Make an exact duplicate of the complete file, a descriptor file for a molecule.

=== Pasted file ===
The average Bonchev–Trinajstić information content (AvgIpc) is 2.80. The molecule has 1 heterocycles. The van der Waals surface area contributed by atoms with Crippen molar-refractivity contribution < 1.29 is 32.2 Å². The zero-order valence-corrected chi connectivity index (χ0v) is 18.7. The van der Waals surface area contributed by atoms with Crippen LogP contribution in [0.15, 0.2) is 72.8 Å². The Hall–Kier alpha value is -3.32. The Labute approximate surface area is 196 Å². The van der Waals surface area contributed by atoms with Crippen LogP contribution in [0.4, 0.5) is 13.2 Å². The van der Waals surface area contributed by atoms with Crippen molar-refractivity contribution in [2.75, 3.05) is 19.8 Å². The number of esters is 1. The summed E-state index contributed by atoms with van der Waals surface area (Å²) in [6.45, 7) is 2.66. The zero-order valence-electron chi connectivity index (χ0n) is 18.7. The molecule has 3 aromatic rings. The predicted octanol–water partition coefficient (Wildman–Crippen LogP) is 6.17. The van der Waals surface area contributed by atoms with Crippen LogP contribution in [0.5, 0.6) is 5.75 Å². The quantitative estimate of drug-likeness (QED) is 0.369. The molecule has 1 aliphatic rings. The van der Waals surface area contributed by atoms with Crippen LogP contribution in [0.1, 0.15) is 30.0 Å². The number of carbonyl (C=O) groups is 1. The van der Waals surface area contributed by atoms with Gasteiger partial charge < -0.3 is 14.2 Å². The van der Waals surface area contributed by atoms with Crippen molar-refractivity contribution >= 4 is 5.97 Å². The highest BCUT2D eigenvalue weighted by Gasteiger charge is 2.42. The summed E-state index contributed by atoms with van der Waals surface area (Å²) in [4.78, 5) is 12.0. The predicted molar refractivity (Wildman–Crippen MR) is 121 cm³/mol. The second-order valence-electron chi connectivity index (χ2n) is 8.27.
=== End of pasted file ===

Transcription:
The average Bonchev–Trinajstić information content (AvgIpc) is 2.80. The molecule has 1 heterocycles. The van der Waals surface area contributed by atoms with Crippen molar-refractivity contribution < 1.29 is 32.2 Å². The zero-order valence-corrected chi connectivity index (χ0v) is 18.7. The van der Waals surface area contributed by atoms with Crippen LogP contribution in [0.15, 0.2) is 72.8 Å². The Hall–Kier alpha value is -3.32. The Labute approximate surface area is 196 Å². The van der Waals surface area contributed by atoms with Crippen LogP contribution in [0.4, 0.5) is 13.2 Å². The van der Waals surface area contributed by atoms with Crippen molar-refractivity contribution in [2.75, 3.05) is 19.8 Å². The number of esters is 1. The summed E-state index contributed by atoms with van der Waals surface area (Å²) in [6.45, 7) is 2.66. The zero-order valence-electron chi connectivity index (χ0n) is 18.7. The molecule has 3 aromatic rings. The predicted octanol–water partition coefficient (Wildman–Crippen LogP) is 6.17. The van der Waals surface area contributed by atoms with Crippen LogP contribution in [0.5, 0.6) is 5.75 Å². The quantitative estimate of drug-likeness (QED) is 0.369. The molecule has 1 aliphatic rings. The van der Waals surface area contributed by atoms with Crippen LogP contribution in [0.1, 0.15) is 30.0 Å². The number of carbonyl (C=O) groups is 1. The van der Waals surface area contributed by atoms with Gasteiger partial charge < -0.3 is 14.2 Å². The van der Waals surface area contributed by atoms with Crippen molar-refractivity contribution >= 4 is 5.97 Å². The highest BCUT2D eigenvalue weighted by Gasteiger charge is 2.42. The summed E-state index contributed by atoms with van der Waals surface area (Å²) in [4.78, 5) is 12.0. The predicted molar refractivity (Wildman–Crippen MR) is 121 cm³/mol. The second-order valence-electron chi connectivity index (χ2n) is 8.27.